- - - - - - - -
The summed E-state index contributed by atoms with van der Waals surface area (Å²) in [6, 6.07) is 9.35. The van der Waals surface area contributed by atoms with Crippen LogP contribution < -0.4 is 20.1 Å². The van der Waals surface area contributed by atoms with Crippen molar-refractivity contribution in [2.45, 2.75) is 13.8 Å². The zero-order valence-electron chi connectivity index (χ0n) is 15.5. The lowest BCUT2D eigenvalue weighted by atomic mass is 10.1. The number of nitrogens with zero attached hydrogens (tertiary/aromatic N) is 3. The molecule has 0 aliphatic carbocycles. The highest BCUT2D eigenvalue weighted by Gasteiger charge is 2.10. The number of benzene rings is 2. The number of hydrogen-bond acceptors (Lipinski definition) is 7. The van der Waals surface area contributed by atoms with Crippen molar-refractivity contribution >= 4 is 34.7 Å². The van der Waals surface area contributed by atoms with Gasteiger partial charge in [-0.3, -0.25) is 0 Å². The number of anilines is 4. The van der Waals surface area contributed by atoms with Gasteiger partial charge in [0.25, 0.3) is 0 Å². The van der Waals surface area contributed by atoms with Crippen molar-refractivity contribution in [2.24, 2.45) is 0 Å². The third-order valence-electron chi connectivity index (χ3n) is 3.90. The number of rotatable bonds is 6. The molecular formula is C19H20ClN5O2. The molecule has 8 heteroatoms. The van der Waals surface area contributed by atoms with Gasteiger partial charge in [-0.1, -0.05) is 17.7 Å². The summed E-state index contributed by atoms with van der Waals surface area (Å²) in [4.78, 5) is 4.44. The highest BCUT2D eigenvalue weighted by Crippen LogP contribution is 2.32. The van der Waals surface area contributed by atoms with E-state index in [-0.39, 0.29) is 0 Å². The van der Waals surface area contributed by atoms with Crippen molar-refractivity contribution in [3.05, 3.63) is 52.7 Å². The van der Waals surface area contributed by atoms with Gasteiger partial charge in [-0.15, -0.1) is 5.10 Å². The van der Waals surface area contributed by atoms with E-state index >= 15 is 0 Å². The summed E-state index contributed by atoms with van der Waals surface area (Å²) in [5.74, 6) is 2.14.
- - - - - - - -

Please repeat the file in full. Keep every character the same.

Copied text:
The summed E-state index contributed by atoms with van der Waals surface area (Å²) in [6, 6.07) is 9.35. The van der Waals surface area contributed by atoms with Crippen LogP contribution < -0.4 is 20.1 Å². The van der Waals surface area contributed by atoms with Crippen molar-refractivity contribution in [2.45, 2.75) is 13.8 Å². The zero-order valence-electron chi connectivity index (χ0n) is 15.5. The lowest BCUT2D eigenvalue weighted by atomic mass is 10.1. The number of nitrogens with zero attached hydrogens (tertiary/aromatic N) is 3. The molecule has 0 aliphatic carbocycles. The highest BCUT2D eigenvalue weighted by Gasteiger charge is 2.10. The number of benzene rings is 2. The number of hydrogen-bond acceptors (Lipinski definition) is 7. The van der Waals surface area contributed by atoms with Crippen molar-refractivity contribution >= 4 is 34.7 Å². The van der Waals surface area contributed by atoms with Gasteiger partial charge in [-0.3, -0.25) is 0 Å². The number of anilines is 4. The van der Waals surface area contributed by atoms with Gasteiger partial charge in [0.25, 0.3) is 0 Å². The van der Waals surface area contributed by atoms with Crippen molar-refractivity contribution in [2.24, 2.45) is 0 Å². The third-order valence-electron chi connectivity index (χ3n) is 3.90. The number of rotatable bonds is 6. The molecular formula is C19H20ClN5O2. The molecule has 8 heteroatoms. The van der Waals surface area contributed by atoms with Gasteiger partial charge in [-0.1, -0.05) is 17.7 Å². The summed E-state index contributed by atoms with van der Waals surface area (Å²) in [4.78, 5) is 4.44. The highest BCUT2D eigenvalue weighted by Crippen LogP contribution is 2.32. The van der Waals surface area contributed by atoms with E-state index in [-0.39, 0.29) is 0 Å². The van der Waals surface area contributed by atoms with Crippen molar-refractivity contribution in [3.05, 3.63) is 52.7 Å². The van der Waals surface area contributed by atoms with Gasteiger partial charge in [-0.15, -0.1) is 5.10 Å². The van der Waals surface area contributed by atoms with E-state index >= 15 is 0 Å². The summed E-state index contributed by atoms with van der Waals surface area (Å²) in [5.74, 6) is 2.14.